Analyses of data from 2010–11 through 2016–17 indicate that LAIV was effective against influenza B viruses, and effectiveness against influenza A(H3N2) viruses was similar to that of inactivated influenza vaccines. During this period, LAIV was poorly effective among children aged 2 through 17 years against influenza A(H1N1)pdm09 viruses in the United States. Shedding and immunogenicity data provided by the manufacturer suggest that the new influenza A(H1N1)pdm09-like virus included in the current LAIV4, A/Slovenia/2903/2015, has improved replicative fitness over previous LAIV4 influenza A(H1N1)pdm09-like vaccine strains. However, no published effectiveness estimates for this formulation of the vaccine against influenza A(H1N1)pdm09 viruses were yet available because influenza A(H3N2) and influenza B viruses have predominated during the 2017–18 Northern Hemisphere season.
Effectiveness of influenza vaccines varies and is affected by many factors, including age and health status of the recipient, influenza type and subtype, prior influenza vaccination history, and degree of antigenic match between the vaccine and circulating viruses. It is possible that the vaccine effectiveness also differs among different individual vaccine products (for example, different IIVs); however, product-specific comparative effectiveness data are lacking for most vaccines. Although U.S. national influenza vaccination coverage among children did not decline substantially overall during the 2016–17 season (the first season in which it was recommended that LAIV not be used) (3), overall vaccination coverage remains suboptimal. Additional options for vaccination of children, including use of noninjectable vaccines such as LAIV4, might provide a means to improve coverage, particularly in school-based settings.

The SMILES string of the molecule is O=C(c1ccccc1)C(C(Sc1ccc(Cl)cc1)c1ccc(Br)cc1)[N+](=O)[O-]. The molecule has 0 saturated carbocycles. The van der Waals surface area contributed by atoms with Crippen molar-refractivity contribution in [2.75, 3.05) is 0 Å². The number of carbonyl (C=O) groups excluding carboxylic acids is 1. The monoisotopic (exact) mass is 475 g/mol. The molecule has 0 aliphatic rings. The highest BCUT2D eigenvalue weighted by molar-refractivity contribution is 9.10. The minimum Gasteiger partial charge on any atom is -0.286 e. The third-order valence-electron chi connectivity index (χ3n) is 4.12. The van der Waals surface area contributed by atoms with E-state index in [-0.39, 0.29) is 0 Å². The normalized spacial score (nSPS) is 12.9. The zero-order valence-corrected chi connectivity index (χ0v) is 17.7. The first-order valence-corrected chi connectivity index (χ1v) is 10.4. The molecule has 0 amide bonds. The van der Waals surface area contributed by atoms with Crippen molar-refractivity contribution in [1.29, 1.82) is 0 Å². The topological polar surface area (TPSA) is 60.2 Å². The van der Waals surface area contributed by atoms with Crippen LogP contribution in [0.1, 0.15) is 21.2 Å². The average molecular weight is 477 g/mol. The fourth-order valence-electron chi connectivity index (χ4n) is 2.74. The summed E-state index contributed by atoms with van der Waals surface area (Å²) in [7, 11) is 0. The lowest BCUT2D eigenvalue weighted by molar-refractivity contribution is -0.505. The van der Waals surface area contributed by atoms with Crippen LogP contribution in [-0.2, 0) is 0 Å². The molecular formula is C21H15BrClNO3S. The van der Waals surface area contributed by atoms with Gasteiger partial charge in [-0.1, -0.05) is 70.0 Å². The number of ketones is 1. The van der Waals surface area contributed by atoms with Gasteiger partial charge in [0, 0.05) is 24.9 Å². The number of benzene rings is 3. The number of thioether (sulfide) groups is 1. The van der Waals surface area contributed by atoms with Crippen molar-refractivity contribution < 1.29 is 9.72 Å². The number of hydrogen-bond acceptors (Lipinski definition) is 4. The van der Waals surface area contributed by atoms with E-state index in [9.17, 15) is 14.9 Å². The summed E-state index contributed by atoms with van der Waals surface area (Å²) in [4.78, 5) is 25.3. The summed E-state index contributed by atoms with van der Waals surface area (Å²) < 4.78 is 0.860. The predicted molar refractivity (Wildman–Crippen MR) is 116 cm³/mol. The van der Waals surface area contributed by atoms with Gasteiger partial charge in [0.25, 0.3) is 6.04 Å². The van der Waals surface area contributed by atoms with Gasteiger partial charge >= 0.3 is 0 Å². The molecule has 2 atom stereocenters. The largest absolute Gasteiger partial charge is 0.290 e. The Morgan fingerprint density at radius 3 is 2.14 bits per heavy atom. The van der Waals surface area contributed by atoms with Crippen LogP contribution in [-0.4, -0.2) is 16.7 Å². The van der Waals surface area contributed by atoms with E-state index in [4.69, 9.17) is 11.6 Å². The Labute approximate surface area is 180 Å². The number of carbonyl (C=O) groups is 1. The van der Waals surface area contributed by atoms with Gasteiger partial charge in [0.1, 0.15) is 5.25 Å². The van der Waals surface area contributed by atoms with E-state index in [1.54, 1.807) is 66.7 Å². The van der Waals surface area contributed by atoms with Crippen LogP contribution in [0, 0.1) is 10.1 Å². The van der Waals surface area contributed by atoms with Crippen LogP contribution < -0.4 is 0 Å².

For the 2018–19 U.S. influenza season, providers may choose to administer any licensed, age-appropriate influenza vaccine (IIV, recombinant influenza vaccine [RIV], or LAIV4). LAIV4 is an option for those for whom it is otherwise appropriate. No preference is expressed for any influenza vaccine product. ACIP will continue to review data concerning the effectiveness of LAIV4 as they become available. Providers should be aware that the effectiveness of the updated LAIV4 containing A/Slovenia/2903/2015 against currently circulating influenza A(H1N1)pdm09-like viruses is not yet known.
Conflict of Interest
Emmanuel B. Walter reports grants from Novartis V&D, Novavax, and Merck & Co, outside the submitted work. No other conflicts of interest were reported.
Corresponding Author: Lisa A. Grohskopf, email@example.com, 404-639-2552.